Max Jerneck, March 2009
Environmental problems caused and exacerbated by climate change are currently responsible for an estimated 50 million refugees worldwide (UNEP/GRID-Arendal). That number is expected to multiply in the coming decades, as droughts, water shortages and natural disasters are made increasingly severe by global warming. According to Oxford Professor Norman Myers, the number of people uprooted due to climate change will reach close to 200 million by 2050 (Myers 1995). Environmentally induced forced migration as a major problem has long been acknowledged by scholars, NGOs and the UN, but has yet to make the agendas of nation states. A change may be underway, however, with the realization that the prospect of mass migration is not only a humanitarian issue but a matter of national security. Two recent official reports have the potential to influence policy makers in the European Union. One of them is authored by the German Advisory Council on Global Change (WBGU), a scientific advisory body to the German government. The document proposes an expansion of German and EU immigration policy to include preemptive measures to stem emerging migration flows. A similar message is proposed by Javier Solana, High Representative for the Common Foreign and Security Policy of the EU, in a report to the European Council.
The reports state that climate change causes forced migration directly as well as indirectly. Environmental degradation can generate dangerous competition for resources that may escalate into armed conflicts or at least intensify already existing conflicts. Moreover, migration flows generated by these wars can in themselves fuel tensions and strife elsewhere by adding population pressure to the receiving locations. Forced migration is rarely mono-causal; multiple push factors usually coincide in driving people from their homes. Overpopulation, as well as climate change, can lead to environmental degradation which directly or indirectly, through falling crop yields, water shortages or (un)natural disasters, forces people to pick up and leave. Political factors such as the strength of governments determine whether migration problems are manageable or unmanageable. Environmental factors are thus heavily intertwined with economic, social and political factors, and climate change cannot be labeled as the root cause. This incertitude is one of the reasons that the term ‘climate refugee’ is a contested one. The UN convention on refugees does not include environmental factors, neither does it include internally displaced persons, a fact that excludes the large majority of environmental migrants.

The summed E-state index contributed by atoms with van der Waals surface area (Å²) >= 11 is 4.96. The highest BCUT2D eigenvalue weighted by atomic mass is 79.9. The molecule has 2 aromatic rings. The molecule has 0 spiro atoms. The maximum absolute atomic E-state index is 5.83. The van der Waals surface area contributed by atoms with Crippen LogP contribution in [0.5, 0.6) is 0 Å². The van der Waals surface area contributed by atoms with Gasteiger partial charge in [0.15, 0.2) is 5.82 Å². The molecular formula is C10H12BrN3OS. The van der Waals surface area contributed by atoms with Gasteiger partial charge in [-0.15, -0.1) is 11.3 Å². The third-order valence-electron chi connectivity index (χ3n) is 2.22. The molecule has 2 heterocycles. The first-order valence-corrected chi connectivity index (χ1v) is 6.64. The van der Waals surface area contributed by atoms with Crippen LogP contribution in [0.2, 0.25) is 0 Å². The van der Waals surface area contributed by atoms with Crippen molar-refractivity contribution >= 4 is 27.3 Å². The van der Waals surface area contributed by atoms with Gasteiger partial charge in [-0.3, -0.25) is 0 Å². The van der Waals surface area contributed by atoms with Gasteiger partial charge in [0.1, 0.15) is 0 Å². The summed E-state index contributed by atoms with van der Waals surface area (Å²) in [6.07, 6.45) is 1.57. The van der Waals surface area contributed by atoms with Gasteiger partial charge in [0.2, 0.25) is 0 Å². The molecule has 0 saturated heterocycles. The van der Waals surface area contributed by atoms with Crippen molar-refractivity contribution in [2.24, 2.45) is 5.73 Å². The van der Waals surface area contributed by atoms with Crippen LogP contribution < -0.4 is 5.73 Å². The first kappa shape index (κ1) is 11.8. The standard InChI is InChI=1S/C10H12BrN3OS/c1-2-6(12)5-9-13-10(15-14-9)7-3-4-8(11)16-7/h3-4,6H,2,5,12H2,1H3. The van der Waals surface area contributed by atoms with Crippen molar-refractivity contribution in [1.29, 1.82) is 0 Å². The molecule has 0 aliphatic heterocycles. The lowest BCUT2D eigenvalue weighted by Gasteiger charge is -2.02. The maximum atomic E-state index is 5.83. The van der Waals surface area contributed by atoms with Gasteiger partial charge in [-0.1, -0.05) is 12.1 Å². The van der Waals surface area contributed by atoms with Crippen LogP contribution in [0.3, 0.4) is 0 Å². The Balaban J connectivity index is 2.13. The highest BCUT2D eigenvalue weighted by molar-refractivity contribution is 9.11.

Although climate change as a cause of forced migration may be contested in many cases, in the case of sea level rise the correlation between climate change and forced migration is indisputable. Sea level rise is arguably the most menacing of all of the many environmental threats associated with climate change. There are already a number of low-lying islands that suffer from rising sea levels to the extent that they are being evacuated. Among the most severely threatened are the Maldives, Tuvalu, Kiribati and the Cartelet Islands of Papua New Guinea. In fact, the president of The Maldives is looking to buy land on which to relocate his fellow citizens. The lowest lying parts of these islands are being inundated, and salt water is leaking into the soil, killing crops.
“Canaries in the Coal Mine”
The U.S. is also affected. Among the first modern examples of climate refugees were the inhabitants of the Alaskan village of Shishmaref, located on the tiny island of Sarichef. Due to rising temperatures, the tundra beneath the village began to thaw and consequently started sinking into the sea. In 2004 the entire village had to be moved to an inland location. On the American East Coast, parts of Chesapeake Bay are severely threatened (Glick, Inkley, Staudt 2007).
To most low lying countries, the most immediate threat is not outright submersion but the increased severity of storms. Since 1970, the percentage of category 4-5 hurricanes has doubled (Webster 2005). The Caribbean is particularly hard hit. An illustrative example is the island of Grenada. In 2004 hurricane Ivan caused damages to 90 percent of the island’s buildings. If tropical storms as powerful as Ivan begin hitting the island every five or ten years, sustaining a functioning economy in Grenada will become practically impossible.